The Green Corridor (officially called the Rail Corridor) is a relatively new hike in Singapore. The 24km walk follows the former railway line from Tanjong Pagar in the South to Woodlands in the North of the island, which was closed in 2011. Originally the path simply followed the former way route, with some of the railway track was still visible. This being Singapore, areas are not left abandoned or derelict for long, and currently (late 2017) the Green Corridor is undergoing renovation and enhancement work to turn it into an official park. This means some areas of the corridor are currently closed, but work is being completed in sections so there will always be some areas open at any given time.
I started hiking the Green Corridor in the ‘central’ section, near Bukit Timah Nature Reserve and headed north. Being a former railway line, it is rather hard to get lost on this hike, and the path is also very flat! This makes it ideal for the less energetic or for those with small children. When I walked the corridor it also seemed very popular with cyclists.
One of the highlights for me was crossing the old steel railway bridges. Watching the traffic speed by below, it seemed far more removed from the bustle of Singapore than its height would suggest. Hopefully the renovation work will respect and retain these older structures and incorporate them into the developments appropriately.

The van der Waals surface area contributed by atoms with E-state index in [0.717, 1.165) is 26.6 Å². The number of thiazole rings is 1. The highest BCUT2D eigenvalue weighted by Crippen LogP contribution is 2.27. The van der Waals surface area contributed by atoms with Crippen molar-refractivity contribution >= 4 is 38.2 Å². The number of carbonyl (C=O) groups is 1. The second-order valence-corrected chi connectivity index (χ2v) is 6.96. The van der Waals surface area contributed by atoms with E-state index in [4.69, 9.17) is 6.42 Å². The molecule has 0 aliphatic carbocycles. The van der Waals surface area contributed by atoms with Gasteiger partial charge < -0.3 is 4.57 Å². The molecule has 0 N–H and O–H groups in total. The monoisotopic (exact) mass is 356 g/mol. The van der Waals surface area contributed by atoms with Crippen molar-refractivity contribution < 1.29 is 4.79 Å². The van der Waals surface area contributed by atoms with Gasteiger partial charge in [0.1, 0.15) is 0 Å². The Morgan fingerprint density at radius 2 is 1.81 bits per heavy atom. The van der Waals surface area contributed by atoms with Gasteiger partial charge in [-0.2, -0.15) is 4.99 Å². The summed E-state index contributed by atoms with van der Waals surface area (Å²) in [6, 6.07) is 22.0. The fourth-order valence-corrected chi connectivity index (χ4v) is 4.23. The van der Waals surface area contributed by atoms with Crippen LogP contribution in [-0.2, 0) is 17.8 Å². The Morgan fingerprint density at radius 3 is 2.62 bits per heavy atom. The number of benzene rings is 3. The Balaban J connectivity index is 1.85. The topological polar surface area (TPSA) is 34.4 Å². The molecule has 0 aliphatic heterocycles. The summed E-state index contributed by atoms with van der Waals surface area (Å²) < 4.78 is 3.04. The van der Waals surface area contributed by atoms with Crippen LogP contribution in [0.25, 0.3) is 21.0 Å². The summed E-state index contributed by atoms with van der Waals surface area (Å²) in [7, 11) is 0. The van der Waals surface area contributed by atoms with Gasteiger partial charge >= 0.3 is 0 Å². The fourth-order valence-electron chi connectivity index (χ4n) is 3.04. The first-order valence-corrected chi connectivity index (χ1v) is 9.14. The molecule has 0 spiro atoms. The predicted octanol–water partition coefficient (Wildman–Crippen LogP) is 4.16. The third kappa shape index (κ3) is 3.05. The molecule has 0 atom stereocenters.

One of the great things about the Green Corridor is that although it is peaceful and quiet, it is also relatively easy to drop off the walk and head back to ‘civilization’. There are several entry/exit points along the walk, and these are even relatively close to MRT stations too.
I first heard about Singapore’s Green Corridor while researching the Burma-Thailand Death Railway. Wikipedia had a list of railways that have been converted into walks, and near the top of the list was the Green Corridor. A bit of research was required as a lot of information available was (and still is) out of date. Singapore National Parks are probably the best resource: they have a good page on the Rail Corridor, including information about the individual sections. Another page I found this very helpful was this post on May Britt’s blog. May visited the rail corridor several years before I did and as such has pictures of many more sections, including the old Bukit Tamah railway station building (which is currently off limits).